Entire Controversy Doctrine Does Not Bar Second Case Brought by Party Who, as a Defendant, Defeated a Prior Case for Failure to State a Claim

Bank Leumi USA v. Kloss, 243 N.J. 218 (2020). As discussed here, this was a case involving a certified question from the Third Circuit Court of Appeals, and for the second time in the last month, Justice Fernandez-Vina wrote the Court’s opinion.

The certified question was “When a party filed, in lieu of an answer, a motion to dismiss under Rule 4:6-2(e) for failure to state a claim, and the court dismissed with prejudice, is that party subject to claim preclusion when—in a later suit that it files arising from the same transactional facts—the defendant asserts the entire controversy doctrine as an affirmative defense?” By a 6-0 vote (Justice Patterson did not participate), the Court answered in the negative.

Bank Leumi and Kloss had a dispute over a subordination agreement between them that was entered into in connection with Bank Leumi’s loan of money to Munire Furniture Company, Inc., to whom Kloss had also lent money. Kloss sued Bank Leumi in New Jersey state court. In lieu of filing an Answer, or any counterclaim, Bank Leumi moved to dismiss that case for failure to state a claim, under Rule 4:6-2(e). But since Bank Leumi had submitted material that went beyond Kloss’s Complaint, the court converted Bank Leumi’s motion into one for summary judgment and granted that relief.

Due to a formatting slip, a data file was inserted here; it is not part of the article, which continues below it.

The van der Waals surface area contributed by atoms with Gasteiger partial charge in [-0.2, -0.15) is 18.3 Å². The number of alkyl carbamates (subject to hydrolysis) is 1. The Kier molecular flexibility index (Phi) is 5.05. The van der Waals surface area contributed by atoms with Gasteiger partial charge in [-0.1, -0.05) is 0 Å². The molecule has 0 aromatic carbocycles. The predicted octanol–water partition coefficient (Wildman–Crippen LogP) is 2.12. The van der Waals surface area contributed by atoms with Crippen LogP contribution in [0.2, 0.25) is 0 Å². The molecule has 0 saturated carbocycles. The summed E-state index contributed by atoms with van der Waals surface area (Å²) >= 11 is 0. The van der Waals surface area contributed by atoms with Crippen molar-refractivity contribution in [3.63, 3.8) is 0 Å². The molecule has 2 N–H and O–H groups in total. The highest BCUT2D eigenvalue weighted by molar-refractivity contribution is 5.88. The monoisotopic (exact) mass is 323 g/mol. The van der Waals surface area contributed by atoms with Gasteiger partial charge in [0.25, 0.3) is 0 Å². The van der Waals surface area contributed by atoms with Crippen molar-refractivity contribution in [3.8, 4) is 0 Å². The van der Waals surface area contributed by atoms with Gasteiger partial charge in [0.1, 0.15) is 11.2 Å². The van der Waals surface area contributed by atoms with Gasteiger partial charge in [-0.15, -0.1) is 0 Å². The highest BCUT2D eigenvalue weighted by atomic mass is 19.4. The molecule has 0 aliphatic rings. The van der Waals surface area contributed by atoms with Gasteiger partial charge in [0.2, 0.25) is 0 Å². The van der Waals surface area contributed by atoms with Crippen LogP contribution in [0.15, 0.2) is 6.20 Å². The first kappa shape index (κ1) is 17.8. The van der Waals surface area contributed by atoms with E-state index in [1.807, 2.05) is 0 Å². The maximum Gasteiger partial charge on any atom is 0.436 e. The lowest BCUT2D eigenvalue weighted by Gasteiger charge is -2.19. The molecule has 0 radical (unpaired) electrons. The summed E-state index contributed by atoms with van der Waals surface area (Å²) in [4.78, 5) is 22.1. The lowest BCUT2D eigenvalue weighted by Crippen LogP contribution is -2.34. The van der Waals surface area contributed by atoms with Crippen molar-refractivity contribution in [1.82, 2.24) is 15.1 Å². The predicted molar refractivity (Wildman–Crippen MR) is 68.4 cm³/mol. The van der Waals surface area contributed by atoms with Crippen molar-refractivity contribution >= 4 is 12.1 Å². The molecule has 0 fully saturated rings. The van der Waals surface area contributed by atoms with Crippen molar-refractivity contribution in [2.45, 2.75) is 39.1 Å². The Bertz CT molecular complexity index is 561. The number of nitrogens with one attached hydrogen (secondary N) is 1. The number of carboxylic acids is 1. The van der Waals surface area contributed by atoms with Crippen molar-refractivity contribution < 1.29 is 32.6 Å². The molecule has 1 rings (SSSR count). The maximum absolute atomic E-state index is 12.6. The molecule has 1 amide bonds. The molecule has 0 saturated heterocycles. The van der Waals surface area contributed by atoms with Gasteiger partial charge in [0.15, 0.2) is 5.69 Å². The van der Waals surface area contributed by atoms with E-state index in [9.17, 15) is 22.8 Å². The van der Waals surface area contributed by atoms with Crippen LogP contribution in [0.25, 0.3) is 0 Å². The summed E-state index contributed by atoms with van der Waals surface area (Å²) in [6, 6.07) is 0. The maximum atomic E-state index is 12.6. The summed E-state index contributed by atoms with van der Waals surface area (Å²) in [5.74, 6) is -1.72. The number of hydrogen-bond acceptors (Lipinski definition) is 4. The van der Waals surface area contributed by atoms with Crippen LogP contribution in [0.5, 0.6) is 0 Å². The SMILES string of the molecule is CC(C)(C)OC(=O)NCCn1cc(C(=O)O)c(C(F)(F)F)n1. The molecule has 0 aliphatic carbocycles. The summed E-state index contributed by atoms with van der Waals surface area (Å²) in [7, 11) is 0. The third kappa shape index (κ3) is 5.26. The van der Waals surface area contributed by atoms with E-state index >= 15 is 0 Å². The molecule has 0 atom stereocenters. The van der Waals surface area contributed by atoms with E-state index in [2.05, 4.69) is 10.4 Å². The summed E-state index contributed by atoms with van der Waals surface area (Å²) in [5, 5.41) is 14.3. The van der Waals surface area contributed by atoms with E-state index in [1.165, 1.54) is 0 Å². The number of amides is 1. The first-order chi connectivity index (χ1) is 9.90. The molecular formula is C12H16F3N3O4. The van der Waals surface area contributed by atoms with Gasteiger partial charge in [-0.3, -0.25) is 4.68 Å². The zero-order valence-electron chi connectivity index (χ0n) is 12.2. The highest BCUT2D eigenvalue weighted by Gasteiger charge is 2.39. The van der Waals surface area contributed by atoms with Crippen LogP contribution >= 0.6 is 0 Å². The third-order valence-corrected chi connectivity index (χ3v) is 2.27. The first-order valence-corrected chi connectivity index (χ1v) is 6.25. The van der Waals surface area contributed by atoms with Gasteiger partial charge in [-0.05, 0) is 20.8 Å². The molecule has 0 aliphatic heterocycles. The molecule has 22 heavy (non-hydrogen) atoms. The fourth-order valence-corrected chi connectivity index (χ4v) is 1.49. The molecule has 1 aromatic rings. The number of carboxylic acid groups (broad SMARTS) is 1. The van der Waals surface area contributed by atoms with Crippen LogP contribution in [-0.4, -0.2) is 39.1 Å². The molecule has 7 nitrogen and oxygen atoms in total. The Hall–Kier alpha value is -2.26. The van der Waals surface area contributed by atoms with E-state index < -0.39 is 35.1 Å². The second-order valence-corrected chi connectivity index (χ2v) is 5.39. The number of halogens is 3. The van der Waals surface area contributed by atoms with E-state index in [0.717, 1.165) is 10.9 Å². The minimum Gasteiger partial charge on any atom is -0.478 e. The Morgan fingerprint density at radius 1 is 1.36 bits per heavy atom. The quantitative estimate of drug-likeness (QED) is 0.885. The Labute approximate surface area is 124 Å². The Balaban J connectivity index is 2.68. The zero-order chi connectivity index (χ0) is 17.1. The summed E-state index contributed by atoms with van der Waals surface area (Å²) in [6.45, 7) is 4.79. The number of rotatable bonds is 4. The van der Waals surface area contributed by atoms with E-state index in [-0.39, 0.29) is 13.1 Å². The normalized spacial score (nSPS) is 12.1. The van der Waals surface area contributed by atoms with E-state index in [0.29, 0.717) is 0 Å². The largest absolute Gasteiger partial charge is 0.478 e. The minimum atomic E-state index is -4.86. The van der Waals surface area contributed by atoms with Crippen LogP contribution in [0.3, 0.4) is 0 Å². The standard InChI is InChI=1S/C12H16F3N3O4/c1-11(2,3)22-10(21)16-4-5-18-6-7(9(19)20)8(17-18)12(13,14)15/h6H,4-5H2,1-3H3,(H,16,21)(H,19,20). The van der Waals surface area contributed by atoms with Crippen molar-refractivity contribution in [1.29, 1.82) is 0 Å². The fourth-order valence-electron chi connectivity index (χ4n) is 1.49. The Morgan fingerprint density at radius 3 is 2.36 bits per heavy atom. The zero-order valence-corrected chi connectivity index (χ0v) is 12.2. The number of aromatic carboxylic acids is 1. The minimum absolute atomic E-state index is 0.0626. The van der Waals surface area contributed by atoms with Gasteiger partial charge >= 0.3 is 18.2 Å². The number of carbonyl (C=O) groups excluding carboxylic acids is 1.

Bank Leumi then sued Kloss in federal court, “asserting claims from the same transaction.” Kloss moved to dismiss that case on the grounds that the entire controversy doctrine required Bank Leumi to present its claim as a counterclaim in Kloss’s state court action, so that Bank Leumi was barred from bringing its new federal court case. The District Court granted dismissal, Bank Leumi appealed, and the Third Circuit posed its certified question, which the Supreme Court accepted unchanged.

After discussing a number of Court Rules that played into the decision, Justice Fernandez-Vina noted that the entire controversy doctrine “remains an equitable doctrine whose application is left to judicial discretion based on the factual circumstances of individual cases.” Those “equitable considerations,” as well as “the text of the court rules,” an Appellate Division decision in Allstate New Jersey Ins. Co. v. Cherry Hill Pain & Rehab. Institute, 389 N.J. Super. 130 (App. Div. 2006), which came out the way the Court ultimately did here, and the Restatement (Second) of Judgments, all led to the answer the Supreme Court gave.

Justice Fernandez-Vina noted that “Rule 4:6-2 provides two options for how defendants may proceed when presented with a facially deficient complaint.” One choice is to file an Answer, in which case the defendnat must assert any claims encompassed by the entire doctrine, Rule 4:30A. The other choice is to file a motion to dismiss, as Bank Leumi did. In that circumstance, “there is no reason for the moving party to then file additional pleadings [such as counterclaims] until the motion to dismiss is ruled upon.”

“Answering the certified question in the positive here would effectively make the second option unavailable to litigants who anticipate they may at some point have an affirmative claim of their own or who simply prefer a more cautious approach.” The Court “decline[d] to create such a strong disincentive for a valid option countenanced by our court rules.”

“Equitable considerations,” Justice Fernandez-Vina said, led to the same result. A party that files a motion to dismiss does not have an opportunity to assert within that motion any affirmative claims that that party might have. If that party wins dismissal and then bring a second case of its own, “it would be profoundly inequitable to then deprive the winning party of the opportunity to assert any claim.”